ScottishPower ‘pioneering world first’ boost via wind farm: ScottishPower Renewables (SPR) declares to have achieved a “pioneering world-first” following the use of electricity from an onshore wind farm to re-energise a portion of the power grid.
The energy company said its outstanding project at Dersalloch wind farm in South Ayrshire confirms that wind power is able to restore a “blacked-out” section of the transmission network.
“Black start” restoration is the name appointed to the process used to restore power in the event of a total or partial shutdown of the electricity transmission system. It is frequently dependent on conventional fossil fuel similar to coal & gas.
It adds using renewables to accomplish this is “not just an extraordinary achievement but a pioneering world-first” that has the possibility to change completely how power may be returned to the network.
SPR worked in cooperation with SP Energy Networks (SPEN), when it was time to interact with the grid as well as, Siemens Gamesa Renewable Energy (SGRE), which set up the most recent technology at the wind farm.
The ‘grid-forming’ tech called virtual synchronous machines (VSM) controlled the frequency & voltage of the power coming from the turbines, importantly establishing a stable network island, to keep the electricity system constant & balanced.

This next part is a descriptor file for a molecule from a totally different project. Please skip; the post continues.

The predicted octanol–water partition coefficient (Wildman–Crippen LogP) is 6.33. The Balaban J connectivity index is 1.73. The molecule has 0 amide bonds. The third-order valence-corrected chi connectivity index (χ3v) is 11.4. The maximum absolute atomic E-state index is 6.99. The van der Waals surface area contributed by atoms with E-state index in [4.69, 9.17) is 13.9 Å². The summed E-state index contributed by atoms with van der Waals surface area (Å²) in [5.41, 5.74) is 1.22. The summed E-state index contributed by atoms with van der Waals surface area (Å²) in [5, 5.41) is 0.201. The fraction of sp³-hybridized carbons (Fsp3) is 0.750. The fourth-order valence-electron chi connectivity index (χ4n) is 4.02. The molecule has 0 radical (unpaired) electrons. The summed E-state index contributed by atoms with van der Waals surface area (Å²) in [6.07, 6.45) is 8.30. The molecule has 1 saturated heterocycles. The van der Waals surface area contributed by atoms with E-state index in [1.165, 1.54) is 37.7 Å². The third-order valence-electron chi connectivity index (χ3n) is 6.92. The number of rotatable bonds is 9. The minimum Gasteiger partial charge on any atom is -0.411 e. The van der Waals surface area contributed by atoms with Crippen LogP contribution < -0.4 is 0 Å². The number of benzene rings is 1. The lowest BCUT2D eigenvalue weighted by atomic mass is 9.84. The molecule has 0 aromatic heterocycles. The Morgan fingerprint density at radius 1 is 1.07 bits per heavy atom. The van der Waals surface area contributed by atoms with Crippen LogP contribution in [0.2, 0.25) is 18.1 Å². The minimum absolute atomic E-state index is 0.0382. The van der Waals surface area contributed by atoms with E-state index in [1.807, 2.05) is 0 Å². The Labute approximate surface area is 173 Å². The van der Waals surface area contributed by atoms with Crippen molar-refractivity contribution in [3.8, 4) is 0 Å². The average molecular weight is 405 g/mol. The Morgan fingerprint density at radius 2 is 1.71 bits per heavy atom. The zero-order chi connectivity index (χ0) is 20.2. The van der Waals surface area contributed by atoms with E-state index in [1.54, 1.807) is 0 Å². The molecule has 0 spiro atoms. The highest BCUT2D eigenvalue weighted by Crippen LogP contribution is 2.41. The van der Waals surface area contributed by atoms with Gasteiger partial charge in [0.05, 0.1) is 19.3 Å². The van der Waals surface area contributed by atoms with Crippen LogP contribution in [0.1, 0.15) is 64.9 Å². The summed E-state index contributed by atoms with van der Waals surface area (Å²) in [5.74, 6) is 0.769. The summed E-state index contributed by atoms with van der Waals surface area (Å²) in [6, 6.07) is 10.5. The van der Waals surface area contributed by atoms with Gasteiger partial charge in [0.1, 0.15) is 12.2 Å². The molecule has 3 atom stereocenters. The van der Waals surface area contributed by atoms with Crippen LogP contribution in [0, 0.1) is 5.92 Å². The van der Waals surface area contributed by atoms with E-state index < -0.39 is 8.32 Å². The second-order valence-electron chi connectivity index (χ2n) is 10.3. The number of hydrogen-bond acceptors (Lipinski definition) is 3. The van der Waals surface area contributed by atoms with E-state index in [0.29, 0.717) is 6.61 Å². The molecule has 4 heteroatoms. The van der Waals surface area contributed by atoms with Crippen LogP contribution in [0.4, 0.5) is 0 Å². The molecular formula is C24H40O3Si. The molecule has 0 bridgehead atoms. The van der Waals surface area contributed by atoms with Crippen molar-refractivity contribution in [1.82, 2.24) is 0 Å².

The technology was used to restore the portion of the system that had been blacked out & then integrate that supply with the grid.
The project was funded using £550,000 through our Low Carbon Infrastructure Transition Programme which was backed by the Scottish Government.
Scotland’s Energy Minister Paul Wheelhouse stated: “Over the past decade Scotland has delivered huge success in decarbonising the electrical energy generated in Scotland, with renewable electricity delivering the equivalent of more than 90% of the power needed to meet Scotland’s demand for electricity in 2019. It is important that wind farms, which provided 73% of Scotland’s renewable electricity generation, don’t only provide zero carbon energy, but can also deliver the technical services that older, now-closed power stations would have provided for the grid to deliver an effective ‘black start’ recovery in the event of a major power cut.
“Now Dersalloch has achieved a world first in proving that a wind farm can deliver vital ‘black start’ services in the event of a wider power blackout and this is a crucial step in ensuring that we can deliver timely recovery times from any such incident should it occur while helping underpin a sustainable security of supply of electricity in Scotland as we move towards an energy system that is consistent with net zero greenhouse gas emissions by 2045.”
Lindsay McQuade, CEO of ScottishPower Renewables also included the accomplishment at Dersalloch highlights the crucial role renewables will play in developing a decarbonised, modern & smart electricity system as well as a “fantastic example” of collaboration & innovation.
She commented: “As wind is now the cheapest form of electricity generation, innovating our wind farms to be responsive zero-carbon power stations that enhance the network, improve system resilience and help deliver the cleaner and greener future needed to achieve net zero makes sense.”
SPR will carry on working with SGRE to guarantee VSM technology becomes a fixed feature, completed by battery storage to better match the flexibility demands of the network.
ScottishPower ‘pioneering world first’ boost via wind farm